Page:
Molecular Genetics of Hereditary Folate Malabsorption

Abstract

Hereditary folate malabsorption is a genetic disorder that results in the specific inability to absorb ingested folate in the intestine and to transport serum folate across the blood–brain barrier into the cerebrospinal fluid. Absorption of other vitamins and nutrients is unimpaired. Affected individuals come to medical attention during the first year of life with low serum and cerebrospinal folate levels, megaloblastic anaemia and immunologic and neurologic findings. The disorder is inherited as an autosomal recessive trait and is caused by mutations in the SLC46A1 gene, which encodes the proton‐coupled folate transporter (PCFT). Mutations at SLC46A1 have been identified in over 30 patients with hereditary folate malabsorption. Several of these result in failure to translocate PCFT at the cell membrane; one was shown to encode a protein that was targeted to the cell membrane but did not support folate uptake.

Key Concepts

  • Hereditary folate malabsorption is a rare autosomal recessive genetic disorder.
  • The disorder results in decreased intestinal folate absorption and decreased serum folate levels.
  • It also results in decreased cerebrospinal fluid folate levels owing to decreased folate transport across the blood–brain barrier.
  • Patients have megaloblastic anaemia, immunological deficits and, in some cases, neurological problems.
  • Hereditary folate malabsorption is caused by mutations in the SLC46A1 gene, which encodes the proton‐coupled folate transporter (PCFT).
  • Treatment with parenteral folinic acid corrects both haematological and neurological problems in hereditary folate malabsorption.
  • Study of patients with hereditary folate malabsorption demonstrated that PCFT was the physiological folate transporter in the small intestine.
  • PCFT and folate receptor α are required for folate transport across the blood–brain barrier.

Keywords: megaloblastic anaemia; proton‐coupled folate transporter; SLC46A1; haem carrier protein 1; folinic acid; choroid plexus

Figure 1. Cellular folate metabolism. Cellular folate metabolism involves transfer of one‐carbon units from donor molecules to tetrahydrofolate (THF) to form one‐carbon‐substituted reduced folates and transfer of one‐carbon units from these forms to regenerate THF. Sources of one‐carbon units include breakdown of serine to form 5,10‐methylene‐THF and glycine, catalysed by serine hydroxymethyltransferase (SHMT); breakdown of formiminoglutamate, generated during catabolism of histidine, to form glutamate and 5,10‐methenyl‐THF, catalysed by formiminotransferase/cyclodeaminase (FTCD); and condensation of formate with THF to form 10‐formyl‐THF, catalysed by the formyl‐THF synthetase domain of methylene‐THF dehydrogenase 1 (MTHFD1). On‐carbon‐substituted derivatives of THF are required for several reactions. 5‐Methyl‐THF is required for methylation of homocysteine to form methionine, catalysed by methionine synthase. 5,10‐Methylene‐THF is required for conversion of dUMP to dTMP, catalysed by thymidylate synthase; this reaction generates dihydrofolate (DHF), which is reduced by dihydrofolate reductase (DHFR) to regenerate THF. 10‐Formyl‐THF is required for activity to steps in de novo purine synthesis, conversion of 5‐phosphoribosylglycinamide (GAR) to 5‐N‐glycylglycinamide ribonucleotide (FGAR), catalysed by GAR transformylase; and conversion of 5‐phosphoribosyl‐5‐aminoimidazole‐4‐carboxamide (AICAR) into phosphoribosyl‐5‐formamido‐4‐carboxamide (FAICAR), catalysed by AICAR transformylase. Abbreviation: MTHFR, methylene‐THF reductase.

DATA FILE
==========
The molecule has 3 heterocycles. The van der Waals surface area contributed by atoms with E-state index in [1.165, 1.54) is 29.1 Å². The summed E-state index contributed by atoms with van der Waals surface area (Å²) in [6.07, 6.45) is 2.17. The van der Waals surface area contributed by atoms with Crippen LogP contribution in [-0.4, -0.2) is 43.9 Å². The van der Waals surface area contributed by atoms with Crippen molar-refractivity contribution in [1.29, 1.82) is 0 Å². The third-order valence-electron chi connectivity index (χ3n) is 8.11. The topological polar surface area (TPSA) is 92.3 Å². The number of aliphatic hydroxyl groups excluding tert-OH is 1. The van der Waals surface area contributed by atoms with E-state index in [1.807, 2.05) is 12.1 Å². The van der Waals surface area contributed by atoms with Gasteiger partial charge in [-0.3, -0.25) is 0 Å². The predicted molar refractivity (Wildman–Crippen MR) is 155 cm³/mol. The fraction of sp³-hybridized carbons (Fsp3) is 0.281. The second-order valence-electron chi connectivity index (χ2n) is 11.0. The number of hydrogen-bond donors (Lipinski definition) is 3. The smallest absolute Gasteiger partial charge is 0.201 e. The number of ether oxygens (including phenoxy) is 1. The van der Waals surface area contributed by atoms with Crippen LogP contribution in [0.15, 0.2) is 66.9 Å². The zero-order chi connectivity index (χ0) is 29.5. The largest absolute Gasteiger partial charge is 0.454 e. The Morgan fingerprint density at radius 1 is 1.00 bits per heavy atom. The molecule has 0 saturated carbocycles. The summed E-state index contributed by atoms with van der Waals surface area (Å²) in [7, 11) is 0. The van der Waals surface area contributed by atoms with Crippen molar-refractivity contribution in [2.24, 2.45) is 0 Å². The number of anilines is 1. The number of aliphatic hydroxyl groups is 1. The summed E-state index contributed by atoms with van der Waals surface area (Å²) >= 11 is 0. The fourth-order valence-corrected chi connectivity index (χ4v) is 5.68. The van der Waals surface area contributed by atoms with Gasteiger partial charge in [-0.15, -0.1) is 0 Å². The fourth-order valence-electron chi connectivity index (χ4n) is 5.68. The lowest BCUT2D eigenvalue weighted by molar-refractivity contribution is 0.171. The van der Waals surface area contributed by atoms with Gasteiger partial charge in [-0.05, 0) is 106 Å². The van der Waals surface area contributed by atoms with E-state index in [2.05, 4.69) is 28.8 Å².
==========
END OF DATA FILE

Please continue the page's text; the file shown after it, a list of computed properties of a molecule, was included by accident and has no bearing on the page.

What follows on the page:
Figure 2. Structure of PCFT and residues affected by mutations causing inherited folate malabsorption. Amino acid structure of PCFT showing the 12 transmembrane domains (TMD1–TMD12), 5 intracellular loops (IL1–IL5) and 6 extracellular loops (EL1–EL6). Positions of mutations implicated in inherited folate malabsorption are indicated: red indicates a nonsense mutation, green a missense mutation and blue a mutation (insertion or deletion) resulting in a frame shift. One splice site mutation (c. 1082‐1G>A) results in loss of 28 amino acids between positions 362 and 389 (residues shown in yellow). Two different missense mutations affect arginine 113 in IL1 and arginine 376 in TM10, while a missense and a nonsense mutation affect cysteine 66 in EL1.
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Further Reading

Watkins D and Rosenblatt DS (2011) Inherited disorders of folate and cobalamin transport and metabolism. In: Valle D, Beaudet AL, Vogelstein B, Kinzler KW, Antonarakis SE and Ballabio A (eds) The Online Metabolic and Molecular Bases of Inherited Disease. DOI: http://dx.doi.org/10.1036/ommbid.187. McGraw Hill

Watkins D and Rosenblatt DS (2012) Update and new concepts in vitamin responsive disorders of folate transport and metabolism. Journal of Inherited Metabolic Disease 35: 665–670.

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Watkins, David(Jan 2016) Molecular Genetics of Hereditary Folate Malabsorption. In: eLS. John Wiley & Sons Ltd, Chichester. http://www.els.net [doi: 10.1002/9780470015902.a0024325]